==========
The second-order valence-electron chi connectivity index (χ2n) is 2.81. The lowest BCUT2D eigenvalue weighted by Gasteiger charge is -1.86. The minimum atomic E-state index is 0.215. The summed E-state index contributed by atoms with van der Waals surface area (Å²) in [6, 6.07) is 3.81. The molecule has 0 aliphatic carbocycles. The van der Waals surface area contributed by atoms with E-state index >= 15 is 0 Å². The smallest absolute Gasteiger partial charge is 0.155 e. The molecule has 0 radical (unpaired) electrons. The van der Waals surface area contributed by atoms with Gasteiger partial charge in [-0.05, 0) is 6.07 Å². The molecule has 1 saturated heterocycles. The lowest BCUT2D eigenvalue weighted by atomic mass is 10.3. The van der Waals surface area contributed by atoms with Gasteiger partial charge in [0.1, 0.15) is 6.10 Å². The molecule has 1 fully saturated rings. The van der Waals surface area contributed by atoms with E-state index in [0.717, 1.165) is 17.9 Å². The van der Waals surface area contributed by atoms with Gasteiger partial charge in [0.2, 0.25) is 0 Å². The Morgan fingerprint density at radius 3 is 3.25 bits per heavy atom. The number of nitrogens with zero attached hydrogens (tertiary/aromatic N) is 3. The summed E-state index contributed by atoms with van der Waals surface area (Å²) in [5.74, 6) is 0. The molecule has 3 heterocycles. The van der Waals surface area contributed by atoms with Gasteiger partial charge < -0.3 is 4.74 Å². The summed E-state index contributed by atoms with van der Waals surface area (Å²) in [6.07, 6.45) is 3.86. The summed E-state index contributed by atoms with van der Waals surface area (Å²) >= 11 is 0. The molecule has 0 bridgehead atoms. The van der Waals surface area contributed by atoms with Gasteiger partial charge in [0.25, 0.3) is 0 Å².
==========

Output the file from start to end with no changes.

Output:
The second-order valence-electron chi connectivity index (χ2n) is 2.81. The lowest BCUT2D eigenvalue weighted by Gasteiger charge is -1.86. The minimum atomic E-state index is 0.215. The summed E-state index contributed by atoms with van der Waals surface area (Å²) in [6, 6.07) is 3.81. The molecule has 0 aliphatic carbocycles. The van der Waals surface area contributed by atoms with E-state index >= 15 is 0 Å². The smallest absolute Gasteiger partial charge is 0.155 e. The molecule has 0 radical (unpaired) electrons. The van der Waals surface area contributed by atoms with Gasteiger partial charge in [-0.05, 0) is 6.07 Å². The molecule has 1 saturated heterocycles. The lowest BCUT2D eigenvalue weighted by atomic mass is 10.3. The van der Waals surface area contributed by atoms with Gasteiger partial charge in [0.1, 0.15) is 6.10 Å². The molecule has 1 fully saturated rings. The van der Waals surface area contributed by atoms with E-state index in [0.717, 1.165) is 17.9 Å². The van der Waals surface area contributed by atoms with Gasteiger partial charge in [0.2, 0.25) is 0 Å². The Morgan fingerprint density at radius 3 is 3.25 bits per heavy atom. The number of nitrogens with zero attached hydrogens (tertiary/aromatic N) is 3. The summed E-state index contributed by atoms with van der Waals surface area (Å²) in [5.74, 6) is 0. The molecule has 3 heterocycles. The van der Waals surface area contributed by atoms with Gasteiger partial charge < -0.3 is 4.74 Å². The summed E-state index contributed by atoms with van der Waals surface area (Å²) in [6.07, 6.45) is 3.86. The summed E-state index contributed by atoms with van der Waals surface area (Å²) >= 11 is 0. The molecule has 0 bridgehead atoms. The van der Waals surface area contributed by atoms with Gasteiger partial charge in [0.25, 0.3) is 0 Å².